Luxury goods giant LVMH has reported record revenue and profits for the second year in a row, after increasing advertising and promotional spend by 25%.
Revenue for 2022 reached €79bn (£69.4bn), while profit from recurring operations hit €21bn (£18.5bn), both up 23% compared to 2021. Sales rose 9% in the final three months of the year alone.
Total marketing and selling costs jumped 26% to €28.2m (£24.7m), amounting to 35.6% of revenue. This marks a 0.8 percentage point increase compared to the previous year. According to LVMH, the increase was largely a result of “higher communications investments” and the development of retail networks.
For analysts, LVMH’s earnings are looked at as a bellwether for the luxury market. Louise Deglise-Favre, apparel analyst at GlobalData, says the results “clearly” illustrate that “luxury shoppers’ wallets remain unaffected by high inflation and mounting living costs”.
All business groups within the firm achieved notable revenue growth over the year, with the fashion and leather goods division setting a new record as revenue grew 20%. The business hailed the role marketing played for a number of its key brands, including Berluti and Celine in fashion, Parfums Christian Dior and Parfums Givenchy in perfumes and cosmetics, and Chandon, Hennessy and Belvedere in wines and spirits.
We approach 2023 with confidence but remain vigilant due to current uncertainties.
Bernard Arnault, LVMH
Flagship designer label Louis Vuitton performed especially well, with revenue surpassing €20bn (£17.59bn) for the first time.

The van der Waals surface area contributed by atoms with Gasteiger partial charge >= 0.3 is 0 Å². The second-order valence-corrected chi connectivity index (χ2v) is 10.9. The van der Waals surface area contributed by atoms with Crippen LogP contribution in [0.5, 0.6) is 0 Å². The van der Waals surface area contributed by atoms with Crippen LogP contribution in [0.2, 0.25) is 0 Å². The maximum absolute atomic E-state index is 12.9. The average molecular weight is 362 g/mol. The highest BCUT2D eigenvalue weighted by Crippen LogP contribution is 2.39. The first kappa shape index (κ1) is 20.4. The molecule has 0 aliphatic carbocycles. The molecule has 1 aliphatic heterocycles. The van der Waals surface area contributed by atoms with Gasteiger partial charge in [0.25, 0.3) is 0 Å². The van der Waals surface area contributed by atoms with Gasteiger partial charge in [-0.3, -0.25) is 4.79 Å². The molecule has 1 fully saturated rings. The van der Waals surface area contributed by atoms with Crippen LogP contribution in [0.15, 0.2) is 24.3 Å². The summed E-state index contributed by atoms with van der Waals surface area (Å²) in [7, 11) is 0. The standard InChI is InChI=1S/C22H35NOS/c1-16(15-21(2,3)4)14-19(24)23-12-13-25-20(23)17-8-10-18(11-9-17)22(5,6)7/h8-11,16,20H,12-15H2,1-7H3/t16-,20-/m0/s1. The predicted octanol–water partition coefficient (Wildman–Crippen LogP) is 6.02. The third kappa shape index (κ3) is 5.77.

Meanwhile, LVMH-owned beauty retailer Sephora also enjoyed a “record performance”. The retailer’s online launch in the UK last year attracted so many visitors that the website crashed, and there are plans to open a physical store in Westfield London within the next few months.
According to chairman and CEO Bernard Arnault, the business’s performance is evidence of the “exceptional appeal” of its brands and their ability to “create desire” amid challenging economic circumstances around the world.
“Our growth strategy, based on the complementary nature of our activities, as well as their geographic diversity, encourages innovation and the quality of our creations, the excellence of their distribution, and adds a cultural and historical dimension thanks to the heritage of our Maisons,” he says.
“We approach 2023 with confidence but remain vigilant due to current uncertainties. We count on the desirability of our Maisons and the agility of our teams to further strengthen our lead in the global luxury market.”‘Welcome to new luxury’: Why Frasers Group is ‘rewriting’ the Flannels brand
For many consumers navigating the ongoing cost of living crisis, luxury purchases will be the last thing on their minds. Kantar data shared with Marketing Week last year revealed luxury to be the category consumers most planned to cut back on.
However, brands in the sector already capture only a small segment of the most affluent consumers, who are more insulated from the storm of the macroeconomic environment. Indeed, experts have warned of a “two-tier” economy emerging as a result of inflation, with the least affluent disproportionately impacted.
According to the most recent forecasts from Retail Economics’ cost of living tracker, produced in collaboration with HyperJar, the discretionary income of the UK’s least affluent households fell by 17.2% (£83) in November 2022 compared to the year prior. Those on middling incomes took a 9.6% hit, averaging at a loss of £104, while the most affluent households actually saw their discretionary incomes increase, up 0.6% (£28).